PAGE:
A heart attack occurs when a blood clot forms in a coronary artery and stops blood flow to the heart muscle, so the muscle is injured or dies. Smoking, high blood pressure, diabetes, high levels of cholesterol (a fatty substance), and a family history of heart disease and inflammation of the coronary arteries increase the risk of heart attacks.
What Are the Symptoms of a Heart Attack?
Chest pain, moderate to severe, is the most common symptom. Pain can also occur in the jaw, back, shoulders, or arms (especially the left arm). Pain is often described as crushing, heavy, or pressurelike. Some people have no pain. Sweating, shortness of breath, fast or irregular heartbeat, nausea, feeling of indigestion, and vomiting are other symptoms. Women and diabetics may have symptoms different from those in men, such as shortness of breath without chest pain.
How Is a Heart Attack Diagnosed?
The health care provider will do an examination, take blood samples, and order electrocardiography (ECG) to see which areas of the heart may have been damaged.
How Is a Heart Attack Treated?
The treatment goal is to save as much heart muscle as possible. The choice of treatment depends on how much time has passed from the start of the heart attack and on the availability of special procedures at the hospital where you are treated. To salvage as much heart muscle as possible, medications to improve circulation and dissolve the clot blocking the artery are given, or a procedure called angioplasty may be done. Other medicine will control pain and blood pressure, and oxygen will help breathing. Other drugs, including aspirin and cholesterollowering drugs (statins), may be suggested.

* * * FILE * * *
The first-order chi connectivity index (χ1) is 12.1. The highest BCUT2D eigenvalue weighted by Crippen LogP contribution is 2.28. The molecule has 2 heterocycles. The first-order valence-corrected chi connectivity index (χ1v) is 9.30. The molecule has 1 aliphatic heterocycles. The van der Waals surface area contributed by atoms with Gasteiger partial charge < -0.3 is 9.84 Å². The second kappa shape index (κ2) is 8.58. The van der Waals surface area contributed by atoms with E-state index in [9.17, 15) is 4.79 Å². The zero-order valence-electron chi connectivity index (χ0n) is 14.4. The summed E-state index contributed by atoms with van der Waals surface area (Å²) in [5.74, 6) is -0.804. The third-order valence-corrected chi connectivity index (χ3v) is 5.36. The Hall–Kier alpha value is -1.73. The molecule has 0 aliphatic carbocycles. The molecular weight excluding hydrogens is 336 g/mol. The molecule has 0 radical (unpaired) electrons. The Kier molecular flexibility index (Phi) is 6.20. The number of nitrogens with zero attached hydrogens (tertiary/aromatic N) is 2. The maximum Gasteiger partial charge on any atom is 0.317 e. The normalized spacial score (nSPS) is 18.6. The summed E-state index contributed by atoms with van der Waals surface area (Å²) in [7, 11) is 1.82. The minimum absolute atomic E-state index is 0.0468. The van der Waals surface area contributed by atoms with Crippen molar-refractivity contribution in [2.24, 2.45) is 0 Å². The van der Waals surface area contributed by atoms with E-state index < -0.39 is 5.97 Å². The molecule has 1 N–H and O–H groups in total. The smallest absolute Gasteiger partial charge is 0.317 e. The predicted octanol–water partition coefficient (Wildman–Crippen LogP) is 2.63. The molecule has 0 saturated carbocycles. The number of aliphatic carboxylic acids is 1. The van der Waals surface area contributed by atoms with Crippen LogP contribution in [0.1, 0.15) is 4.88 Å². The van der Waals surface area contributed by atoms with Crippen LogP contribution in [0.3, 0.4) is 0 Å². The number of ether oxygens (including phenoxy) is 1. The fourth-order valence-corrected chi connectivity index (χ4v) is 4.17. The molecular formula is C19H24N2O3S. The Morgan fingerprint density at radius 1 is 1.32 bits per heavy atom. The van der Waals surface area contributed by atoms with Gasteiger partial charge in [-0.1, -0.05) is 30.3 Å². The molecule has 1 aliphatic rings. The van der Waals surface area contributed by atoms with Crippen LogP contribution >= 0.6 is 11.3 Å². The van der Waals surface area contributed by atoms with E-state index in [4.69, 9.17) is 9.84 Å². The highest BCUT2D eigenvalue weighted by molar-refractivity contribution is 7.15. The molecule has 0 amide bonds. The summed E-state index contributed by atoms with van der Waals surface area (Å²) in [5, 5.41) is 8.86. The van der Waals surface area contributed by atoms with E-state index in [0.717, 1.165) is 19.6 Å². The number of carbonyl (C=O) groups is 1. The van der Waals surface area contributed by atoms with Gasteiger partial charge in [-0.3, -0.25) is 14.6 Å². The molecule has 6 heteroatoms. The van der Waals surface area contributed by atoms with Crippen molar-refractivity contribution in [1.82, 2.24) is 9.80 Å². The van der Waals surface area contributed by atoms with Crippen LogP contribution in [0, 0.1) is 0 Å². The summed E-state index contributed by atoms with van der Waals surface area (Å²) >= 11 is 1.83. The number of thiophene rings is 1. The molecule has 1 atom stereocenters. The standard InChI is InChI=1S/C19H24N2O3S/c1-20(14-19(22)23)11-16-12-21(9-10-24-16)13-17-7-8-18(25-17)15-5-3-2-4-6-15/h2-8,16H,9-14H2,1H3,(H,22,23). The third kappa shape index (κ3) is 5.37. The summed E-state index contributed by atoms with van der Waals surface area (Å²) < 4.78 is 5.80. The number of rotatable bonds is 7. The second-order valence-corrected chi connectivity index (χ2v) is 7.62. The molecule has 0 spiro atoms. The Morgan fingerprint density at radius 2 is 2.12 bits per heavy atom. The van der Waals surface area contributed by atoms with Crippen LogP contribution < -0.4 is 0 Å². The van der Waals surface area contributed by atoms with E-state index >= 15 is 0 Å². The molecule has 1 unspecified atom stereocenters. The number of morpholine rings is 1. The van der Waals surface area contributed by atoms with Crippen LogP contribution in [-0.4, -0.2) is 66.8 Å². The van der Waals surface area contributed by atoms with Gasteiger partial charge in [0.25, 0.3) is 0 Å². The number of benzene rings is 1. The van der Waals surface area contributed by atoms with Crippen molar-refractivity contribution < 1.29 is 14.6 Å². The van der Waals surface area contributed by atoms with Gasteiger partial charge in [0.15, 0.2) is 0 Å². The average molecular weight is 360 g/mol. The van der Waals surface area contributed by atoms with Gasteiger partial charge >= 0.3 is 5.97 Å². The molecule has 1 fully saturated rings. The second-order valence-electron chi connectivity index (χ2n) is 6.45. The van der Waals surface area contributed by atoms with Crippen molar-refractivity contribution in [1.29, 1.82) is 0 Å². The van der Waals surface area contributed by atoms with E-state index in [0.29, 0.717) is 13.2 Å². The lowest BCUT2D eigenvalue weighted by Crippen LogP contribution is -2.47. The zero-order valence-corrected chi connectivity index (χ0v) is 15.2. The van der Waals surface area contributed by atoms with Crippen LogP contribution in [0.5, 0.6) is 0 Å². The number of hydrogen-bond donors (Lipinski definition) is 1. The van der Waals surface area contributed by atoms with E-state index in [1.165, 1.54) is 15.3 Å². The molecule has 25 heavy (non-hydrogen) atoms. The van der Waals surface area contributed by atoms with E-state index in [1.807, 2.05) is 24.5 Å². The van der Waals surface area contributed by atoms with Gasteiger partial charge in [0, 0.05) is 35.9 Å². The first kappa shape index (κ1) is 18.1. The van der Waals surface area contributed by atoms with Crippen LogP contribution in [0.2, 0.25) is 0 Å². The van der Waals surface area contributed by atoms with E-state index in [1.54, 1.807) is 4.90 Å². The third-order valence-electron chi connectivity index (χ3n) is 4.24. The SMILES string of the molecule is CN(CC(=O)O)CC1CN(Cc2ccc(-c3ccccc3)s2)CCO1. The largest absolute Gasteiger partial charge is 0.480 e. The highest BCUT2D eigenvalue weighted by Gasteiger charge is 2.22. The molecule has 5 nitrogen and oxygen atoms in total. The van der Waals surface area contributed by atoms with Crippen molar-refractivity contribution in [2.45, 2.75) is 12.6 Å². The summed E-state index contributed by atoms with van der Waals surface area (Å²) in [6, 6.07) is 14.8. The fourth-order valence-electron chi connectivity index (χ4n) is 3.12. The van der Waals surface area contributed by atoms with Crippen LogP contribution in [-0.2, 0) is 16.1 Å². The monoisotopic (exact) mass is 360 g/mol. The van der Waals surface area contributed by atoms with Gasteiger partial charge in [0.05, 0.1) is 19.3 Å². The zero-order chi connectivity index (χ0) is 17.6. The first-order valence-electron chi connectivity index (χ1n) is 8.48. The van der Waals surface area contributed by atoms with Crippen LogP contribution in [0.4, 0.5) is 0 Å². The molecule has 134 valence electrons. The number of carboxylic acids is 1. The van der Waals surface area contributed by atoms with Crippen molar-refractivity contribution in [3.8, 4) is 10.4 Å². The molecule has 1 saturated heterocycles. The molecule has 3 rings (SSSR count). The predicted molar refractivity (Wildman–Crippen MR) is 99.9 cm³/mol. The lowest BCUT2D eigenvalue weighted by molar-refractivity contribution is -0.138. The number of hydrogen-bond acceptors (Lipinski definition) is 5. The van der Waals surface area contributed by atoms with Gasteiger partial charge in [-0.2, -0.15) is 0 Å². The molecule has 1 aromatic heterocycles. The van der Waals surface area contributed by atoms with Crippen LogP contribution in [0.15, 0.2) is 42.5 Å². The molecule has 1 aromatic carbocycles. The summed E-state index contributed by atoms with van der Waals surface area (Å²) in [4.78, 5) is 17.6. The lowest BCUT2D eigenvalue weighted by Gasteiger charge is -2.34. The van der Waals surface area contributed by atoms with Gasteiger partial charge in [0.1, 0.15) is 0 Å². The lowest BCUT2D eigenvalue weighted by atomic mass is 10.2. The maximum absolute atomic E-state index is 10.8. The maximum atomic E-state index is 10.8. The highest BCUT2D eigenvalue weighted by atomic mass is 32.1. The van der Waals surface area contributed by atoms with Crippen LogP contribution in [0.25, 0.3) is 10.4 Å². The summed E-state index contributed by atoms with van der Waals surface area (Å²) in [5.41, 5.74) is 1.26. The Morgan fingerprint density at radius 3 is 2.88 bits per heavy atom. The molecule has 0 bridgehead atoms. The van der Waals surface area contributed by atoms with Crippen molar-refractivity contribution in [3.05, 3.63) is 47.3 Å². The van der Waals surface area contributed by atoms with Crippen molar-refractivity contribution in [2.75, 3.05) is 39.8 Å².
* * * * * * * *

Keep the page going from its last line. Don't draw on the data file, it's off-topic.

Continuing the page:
If angioplasty is done, a catheter (long plastic tube) is placed into a leg artery and passed to the heart to take pictures of coronary arteries. The blocked artery is opened with a small balloon on the tip of a catheter. A small metal wire mesh (stent) put into the blocked coronary artery will help keep the artery from blocking again. Medicine can also stop new blockage.
DOs and DON’Ts in Managing a Heart Attack:
- DO call 911 emergency if you have heart attack symptoms.
- DO understand that time is critical. The longer the blockage, the more heart damage.
- DO understand risk factors.
- DO stop smoking.
- DO take medicine as prescribed.
- DO have your cholesterol level checked regularly. Eat low-fat foods.
- DO try to maintain your ideal body weight.
- DO regular exercise, such as walking, if your health care provider says it’s OK.
- DO see your health care provider regularly and call your health care provider about changes in your condition, such as if you had a heart attack and develop shortness of breath when walking, and leg swelling or difficulty breathing when lying down.
- DON’T forget to see a cardiologist (health care provider specializing in heart diseases) for advice, both during and after a heart attack.
- DON’T try to treat yourself or delay getting medical care.
Contact the following sources:
- American Heart Association
Tel: (800) 242-8721
- National Heart, Lung, and Blood Institute
Tel: (301) 592-8573
- American College of Cardiology
Tel: (800) 253-4636